Wells Fargo’s latest proxy disclosed more diversity data than those of many other companies, with two of 12 directors black and one Latino or Hispanic.

Scharf ‘is committed to deep and systemic change to increase diversity and has held several forums where there has been candid conversation and unfiltered feedback,’ Wells Fargo spokeswoman Beth Richek said in a statement.

Scharf was not available for an interview, she said.

One attendee on the Zoom call said they weren’t offended by Scharf’s comments and praised their boss as ‘genuine and sincere’.

‘The meeting was incredibly constructive… I walked away being incredibly surprised at how genuine and sincere he is,’ said Alex David, president of the Black/African American Connection Team Member Network.

The lack of diversity and equal opportunities across corporate America has been put under the spotlight in recent months, in the wake of the Memorial Day ‘murder’ of unarmed black man George Floyd.

Stark data from executive recruiting firm Heidrick & Struggles reveals African-Americans made up just 10 percent of new director appointments in the Fortune 500 last year despite making up 13 percent of the US population.

New Hispanic directors were even more scarce, the study found.

Only 7.3 percent of the five highest-paid executives at financial companies in the Russell 3000 were racial or ethnic minorities, ISS ESG data shows.

That number has risen in recent years, yet remains far below the percentage of minority groups in the general US population.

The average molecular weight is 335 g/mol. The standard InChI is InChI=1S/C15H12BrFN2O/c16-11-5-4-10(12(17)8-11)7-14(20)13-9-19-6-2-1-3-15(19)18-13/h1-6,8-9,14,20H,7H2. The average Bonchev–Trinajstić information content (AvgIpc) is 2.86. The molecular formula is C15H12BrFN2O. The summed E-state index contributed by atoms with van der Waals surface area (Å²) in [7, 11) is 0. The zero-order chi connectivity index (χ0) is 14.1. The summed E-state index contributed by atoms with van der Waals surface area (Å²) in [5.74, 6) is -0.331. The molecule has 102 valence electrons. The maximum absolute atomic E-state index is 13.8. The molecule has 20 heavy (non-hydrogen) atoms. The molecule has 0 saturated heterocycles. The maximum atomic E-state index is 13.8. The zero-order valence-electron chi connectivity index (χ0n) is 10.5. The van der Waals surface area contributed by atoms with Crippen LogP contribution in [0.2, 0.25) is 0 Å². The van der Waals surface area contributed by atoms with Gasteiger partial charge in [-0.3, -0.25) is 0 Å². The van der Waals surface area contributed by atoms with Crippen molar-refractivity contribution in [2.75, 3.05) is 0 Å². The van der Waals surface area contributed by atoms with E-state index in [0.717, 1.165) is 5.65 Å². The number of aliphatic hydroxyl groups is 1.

Some black directors and executives said they were not happy with the lack of progress in improving diversity.

‘Unless I practically get on a soapbox about it and ask about it every meeting, it gets pushed out,’ said Mary Winston, director at companies including Chipotle, about some of her past work on boards.

‘It’s just not as robust a conversation as it should be, and no progress has been made.’

Winston, adding that she is often the only person of color in boardrooms, disagreed with the notion of a talent shortage.

Senior executives said the notion of a shallow minority talent pool is frequently cited as a hurdle to improving diversity but probably reflects insular professional and social networks.

Experts said one reason boardrooms and C-suites lack diversity is that such jobs are often filled by people who have managed businesses, while many people of color have tended to be stuck in roles that lack a direct connection to profits.

‘As women and minorities started to gain traction in corporate America, they were trapped in certain jobs companies felt comfortable placing them in, like human resources, administrative-support type functions,’ said Teri McClure, former general counsel and chief human resources officer at UPS, who now sits on several boards, including JetBlue Airways Corp.

McClure said she frequently hears comments like Scharf’s when companies have not tried hard enough to find diverse candidates or give them the experience to qualify for senior roles.

[via Daily Mail]